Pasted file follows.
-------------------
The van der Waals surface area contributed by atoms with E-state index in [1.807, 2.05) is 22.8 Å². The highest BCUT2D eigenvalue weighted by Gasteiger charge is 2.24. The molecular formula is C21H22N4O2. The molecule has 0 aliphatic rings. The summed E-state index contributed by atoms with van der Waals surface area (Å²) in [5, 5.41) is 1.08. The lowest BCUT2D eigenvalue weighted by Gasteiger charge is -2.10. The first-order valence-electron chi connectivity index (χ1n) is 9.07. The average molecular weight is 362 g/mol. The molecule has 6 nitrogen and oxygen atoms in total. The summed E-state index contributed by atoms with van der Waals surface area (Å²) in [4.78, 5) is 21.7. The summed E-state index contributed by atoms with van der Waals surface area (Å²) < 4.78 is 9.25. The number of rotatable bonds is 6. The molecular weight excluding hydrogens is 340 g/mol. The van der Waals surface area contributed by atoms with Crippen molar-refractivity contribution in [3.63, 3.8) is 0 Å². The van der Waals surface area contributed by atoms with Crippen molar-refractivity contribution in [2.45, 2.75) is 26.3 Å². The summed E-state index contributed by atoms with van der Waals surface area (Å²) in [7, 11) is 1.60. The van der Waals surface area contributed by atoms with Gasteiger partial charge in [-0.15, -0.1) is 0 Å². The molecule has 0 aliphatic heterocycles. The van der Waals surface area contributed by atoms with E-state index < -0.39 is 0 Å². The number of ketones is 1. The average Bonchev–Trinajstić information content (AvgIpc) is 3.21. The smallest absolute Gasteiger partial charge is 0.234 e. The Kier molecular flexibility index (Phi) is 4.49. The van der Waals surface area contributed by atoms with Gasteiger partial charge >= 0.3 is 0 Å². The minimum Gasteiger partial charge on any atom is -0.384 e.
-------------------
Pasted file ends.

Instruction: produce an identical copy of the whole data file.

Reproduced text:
The van der Waals surface area contributed by atoms with E-state index in [1.807, 2.05) is 22.8 Å². The highest BCUT2D eigenvalue weighted by Gasteiger charge is 2.24. The molecular formula is C21H22N4O2. The molecule has 0 aliphatic rings. The summed E-state index contributed by atoms with van der Waals surface area (Å²) in [5, 5.41) is 1.08. The lowest BCUT2D eigenvalue weighted by Gasteiger charge is -2.10. The first-order valence-electron chi connectivity index (χ1n) is 9.07. The average molecular weight is 362 g/mol. The molecule has 6 nitrogen and oxygen atoms in total. The summed E-state index contributed by atoms with van der Waals surface area (Å²) in [4.78, 5) is 21.7. The summed E-state index contributed by atoms with van der Waals surface area (Å²) < 4.78 is 9.25. The number of rotatable bonds is 6. The molecular weight excluding hydrogens is 340 g/mol. The van der Waals surface area contributed by atoms with Crippen molar-refractivity contribution in [3.63, 3.8) is 0 Å². The van der Waals surface area contributed by atoms with Crippen molar-refractivity contribution in [2.45, 2.75) is 26.3 Å². The summed E-state index contributed by atoms with van der Waals surface area (Å²) in [7, 11) is 1.60. The van der Waals surface area contributed by atoms with Gasteiger partial charge in [-0.15, -0.1) is 0 Å². The molecule has 0 aliphatic heterocycles. The van der Waals surface area contributed by atoms with E-state index < -0.39 is 0 Å². The number of ketones is 1. The average Bonchev–Trinajstić information content (AvgIpc) is 3.21. The smallest absolute Gasteiger partial charge is 0.234 e. The Kier molecular flexibility index (Phi) is 4.49. The van der Waals surface area contributed by atoms with Gasteiger partial charge >= 0.3 is 0 Å². The minimum Gasteiger partial charge on any atom is -0.384 e.